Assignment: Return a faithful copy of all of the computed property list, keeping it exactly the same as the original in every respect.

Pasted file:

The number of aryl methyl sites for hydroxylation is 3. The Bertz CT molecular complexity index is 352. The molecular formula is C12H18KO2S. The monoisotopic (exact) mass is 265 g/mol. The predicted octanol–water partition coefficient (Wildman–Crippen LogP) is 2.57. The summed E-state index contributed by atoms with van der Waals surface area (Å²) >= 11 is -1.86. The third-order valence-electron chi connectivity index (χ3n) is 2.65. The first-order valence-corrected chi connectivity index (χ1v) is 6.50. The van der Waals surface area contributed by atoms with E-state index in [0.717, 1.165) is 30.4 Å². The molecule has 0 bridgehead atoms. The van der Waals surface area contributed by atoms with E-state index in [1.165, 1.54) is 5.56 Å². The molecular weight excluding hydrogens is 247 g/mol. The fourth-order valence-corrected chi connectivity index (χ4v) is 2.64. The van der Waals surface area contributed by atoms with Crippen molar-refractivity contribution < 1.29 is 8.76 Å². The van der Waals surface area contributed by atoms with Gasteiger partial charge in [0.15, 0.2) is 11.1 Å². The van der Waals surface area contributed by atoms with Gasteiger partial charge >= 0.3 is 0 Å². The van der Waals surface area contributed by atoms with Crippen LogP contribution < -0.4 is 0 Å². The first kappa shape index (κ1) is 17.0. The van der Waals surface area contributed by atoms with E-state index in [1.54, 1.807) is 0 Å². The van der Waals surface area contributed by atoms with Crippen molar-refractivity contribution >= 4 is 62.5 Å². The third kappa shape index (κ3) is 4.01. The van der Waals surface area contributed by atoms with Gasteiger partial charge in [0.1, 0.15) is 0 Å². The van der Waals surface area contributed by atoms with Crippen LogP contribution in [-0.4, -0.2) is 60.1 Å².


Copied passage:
The number of aryl methyl sites for hydroxylation is 3. The Bertz CT molecular complexity index is 352. The molecular formula is C12H18KO2S. The monoisotopic (exact) mass is 265 g/mol. The predicted octanol–water partition coefficient (Wildman–Crippen LogP) is 2.57. The summed E-state index contributed by atoms with van der Waals surface area (Å²) >= 11 is -1.86. The third-order valence-electron chi connectivity index (χ3n) is 2.65. The first-order valence-corrected chi connectivity index (χ1v) is 6.50. The van der Waals surface area contributed by atoms with E-state index in [0.717, 1.165) is 30.4 Å². The molecule has 0 bridgehead atoms. The van der Waals surface area contributed by atoms with E-state index in [1.165, 1.54) is 5.56 Å². The molecular weight excluding hydrogens is 247 g/mol. The fourth-order valence-corrected chi connectivity index (χ4v) is 2.64. The van der Waals surface area contributed by atoms with Crippen molar-refractivity contribution < 1.29 is 8.76 Å². The van der Waals surface area contributed by atoms with Gasteiger partial charge in [0.15, 0.2) is 11.1 Å². The van der Waals surface area contributed by atoms with Gasteiger partial charge >= 0.3 is 0 Å². The van der Waals surface area contributed by atoms with Crippen LogP contribution < -0.4 is 0 Å². The first kappa shape index (κ1) is 17.0. The van der Waals surface area contributed by atoms with E-state index in [1.54, 1.807) is 0 Å². The van der Waals surface area contributed by atoms with Crippen molar-refractivity contribution >= 4 is 62.5 Å². The third kappa shape index (κ3) is 4.01. The van der Waals surface area contributed by atoms with Gasteiger partial charge in [0.1, 0.15) is 0 Å². The van der Waals surface area contributed by atoms with Crippen LogP contribution in [-0.4, -0.2) is 60.1 Å².